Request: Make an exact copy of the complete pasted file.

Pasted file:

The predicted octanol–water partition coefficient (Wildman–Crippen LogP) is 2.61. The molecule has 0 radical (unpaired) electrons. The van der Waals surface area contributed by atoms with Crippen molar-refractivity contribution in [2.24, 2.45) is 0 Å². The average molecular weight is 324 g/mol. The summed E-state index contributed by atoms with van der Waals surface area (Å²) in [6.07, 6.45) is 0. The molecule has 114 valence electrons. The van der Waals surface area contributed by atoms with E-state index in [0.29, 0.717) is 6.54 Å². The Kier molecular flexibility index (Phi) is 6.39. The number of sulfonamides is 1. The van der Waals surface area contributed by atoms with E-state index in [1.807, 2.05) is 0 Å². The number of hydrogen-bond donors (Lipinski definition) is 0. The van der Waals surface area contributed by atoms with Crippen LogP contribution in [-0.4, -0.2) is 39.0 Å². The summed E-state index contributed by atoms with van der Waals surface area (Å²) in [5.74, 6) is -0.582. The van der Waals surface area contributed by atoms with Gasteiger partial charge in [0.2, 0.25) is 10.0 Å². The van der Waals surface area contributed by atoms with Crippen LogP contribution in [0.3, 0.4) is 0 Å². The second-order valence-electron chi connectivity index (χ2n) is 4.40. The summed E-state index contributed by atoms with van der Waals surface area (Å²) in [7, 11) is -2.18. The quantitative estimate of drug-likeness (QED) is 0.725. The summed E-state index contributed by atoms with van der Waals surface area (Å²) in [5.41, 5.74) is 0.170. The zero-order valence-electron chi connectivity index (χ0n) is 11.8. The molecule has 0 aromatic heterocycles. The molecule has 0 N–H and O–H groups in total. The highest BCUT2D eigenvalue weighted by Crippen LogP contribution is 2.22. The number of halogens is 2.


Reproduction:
The predicted octanol–water partition coefficient (Wildman–Crippen LogP) is 2.61. The molecule has 0 radical (unpaired) electrons. The van der Waals surface area contributed by atoms with Crippen molar-refractivity contribution in [2.24, 2.45) is 0 Å². The average molecular weight is 324 g/mol. The summed E-state index contributed by atoms with van der Waals surface area (Å²) in [6.07, 6.45) is 0. The molecule has 114 valence electrons. The van der Waals surface area contributed by atoms with E-state index in [0.29, 0.717) is 6.54 Å². The Kier molecular flexibility index (Phi) is 6.39. The number of sulfonamides is 1. The van der Waals surface area contributed by atoms with E-state index in [1.807, 2.05) is 0 Å². The number of hydrogen-bond donors (Lipinski definition) is 0. The van der Waals surface area contributed by atoms with Crippen LogP contribution in [-0.4, -0.2) is 39.0 Å². The summed E-state index contributed by atoms with van der Waals surface area (Å²) in [5.74, 6) is -0.582. The van der Waals surface area contributed by atoms with Gasteiger partial charge in [0.2, 0.25) is 10.0 Å². The van der Waals surface area contributed by atoms with Crippen LogP contribution in [0.3, 0.4) is 0 Å². The second-order valence-electron chi connectivity index (χ2n) is 4.40. The summed E-state index contributed by atoms with van der Waals surface area (Å²) in [7, 11) is -2.18. The quantitative estimate of drug-likeness (QED) is 0.725. The summed E-state index contributed by atoms with van der Waals surface area (Å²) in [5.41, 5.74) is 0.170. The zero-order valence-electron chi connectivity index (χ0n) is 11.8. The molecule has 0 aromatic heterocycles. The molecule has 0 N–H and O–H groups in total. The highest BCUT2D eigenvalue weighted by Crippen LogP contribution is 2.22. The number of halogens is 2.